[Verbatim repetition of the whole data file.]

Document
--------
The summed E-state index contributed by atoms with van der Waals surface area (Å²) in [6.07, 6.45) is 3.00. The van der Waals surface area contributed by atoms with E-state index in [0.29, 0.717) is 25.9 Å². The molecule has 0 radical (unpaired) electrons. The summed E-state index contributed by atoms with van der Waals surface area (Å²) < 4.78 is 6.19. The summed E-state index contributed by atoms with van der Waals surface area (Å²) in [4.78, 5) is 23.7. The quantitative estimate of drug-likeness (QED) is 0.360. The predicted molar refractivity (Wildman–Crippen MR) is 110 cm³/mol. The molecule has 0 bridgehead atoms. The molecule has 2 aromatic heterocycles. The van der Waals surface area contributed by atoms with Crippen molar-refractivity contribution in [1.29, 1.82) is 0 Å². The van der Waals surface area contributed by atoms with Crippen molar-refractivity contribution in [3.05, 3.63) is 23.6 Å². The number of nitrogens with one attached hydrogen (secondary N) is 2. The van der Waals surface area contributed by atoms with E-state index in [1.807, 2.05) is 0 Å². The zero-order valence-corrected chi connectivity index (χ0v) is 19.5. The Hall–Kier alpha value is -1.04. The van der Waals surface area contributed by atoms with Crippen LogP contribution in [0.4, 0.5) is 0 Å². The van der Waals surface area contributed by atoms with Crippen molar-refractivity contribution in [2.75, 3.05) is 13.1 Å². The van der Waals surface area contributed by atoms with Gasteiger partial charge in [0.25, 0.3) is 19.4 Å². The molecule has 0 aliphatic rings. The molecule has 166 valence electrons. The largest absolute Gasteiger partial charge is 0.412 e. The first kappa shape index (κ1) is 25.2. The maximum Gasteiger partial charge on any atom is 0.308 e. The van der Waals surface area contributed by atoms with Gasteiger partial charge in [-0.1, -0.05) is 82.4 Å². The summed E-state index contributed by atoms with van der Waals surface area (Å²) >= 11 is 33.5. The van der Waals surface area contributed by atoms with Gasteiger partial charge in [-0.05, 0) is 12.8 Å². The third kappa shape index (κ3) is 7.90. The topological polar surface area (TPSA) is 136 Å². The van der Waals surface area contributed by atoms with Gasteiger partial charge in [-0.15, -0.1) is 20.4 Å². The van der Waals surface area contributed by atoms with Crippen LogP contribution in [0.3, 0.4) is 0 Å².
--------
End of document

The summed E-state index contributed by atoms with van der Waals surface area (Å²) in [6.07, 6.45) is 3.00. The van der Waals surface area contributed by atoms with E-state index in [0.29, 0.717) is 25.9 Å². The molecule has 0 radical (unpaired) electrons. The summed E-state index contributed by atoms with van der Waals surface area (Å²) < 4.78 is 6.19. The summed E-state index contributed by atoms with van der Waals surface area (Å²) in [4.78, 5) is 23.7. The quantitative estimate of drug-likeness (QED) is 0.360. The predicted molar refractivity (Wildman–Crippen MR) is 110 cm³/mol. The molecule has 0 bridgehead atoms. The molecule has 2 aromatic heterocycles. The van der Waals surface area contributed by atoms with Crippen molar-refractivity contribution in [1.29, 1.82) is 0 Å². The van der Waals surface area contributed by atoms with Crippen molar-refractivity contribution in [3.05, 3.63) is 23.6 Å². The number of nitrogens with one attached hydrogen (secondary N) is 2. The van der Waals surface area contributed by atoms with E-state index in [1.807, 2.05) is 0 Å². The zero-order valence-corrected chi connectivity index (χ0v) is 19.5. The Hall–Kier alpha value is -1.04. The van der Waals surface area contributed by atoms with Crippen LogP contribution in [0.4, 0.5) is 0 Å². The van der Waals surface area contributed by atoms with Crippen molar-refractivity contribution in [2.75, 3.05) is 13.1 Å². The van der Waals surface area contributed by atoms with Gasteiger partial charge in [0.25, 0.3) is 19.4 Å². The molecule has 0 aliphatic rings. The molecule has 166 valence electrons. The largest absolute Gasteiger partial charge is 0.412 e. The first kappa shape index (κ1) is 25.2. The maximum Gasteiger partial charge on any atom is 0.308 e. The van der Waals surface area contributed by atoms with Gasteiger partial charge in [-0.1, -0.05) is 82.4 Å². The summed E-state index contributed by atoms with van der Waals surface area (Å²) >= 11 is 33.5. The van der Waals surface area contributed by atoms with Gasteiger partial charge in [-0.05, 0) is 12.8 Å². The third kappa shape index (κ3) is 7.90. The topological polar surface area (TPSA) is 136 Å². The van der Waals surface area contributed by atoms with Gasteiger partial charge in [-0.15, -0.1) is 20.4 Å². The van der Waals surface area contributed by atoms with Crippen LogP contribution in [0.3, 0.4) is 0 Å².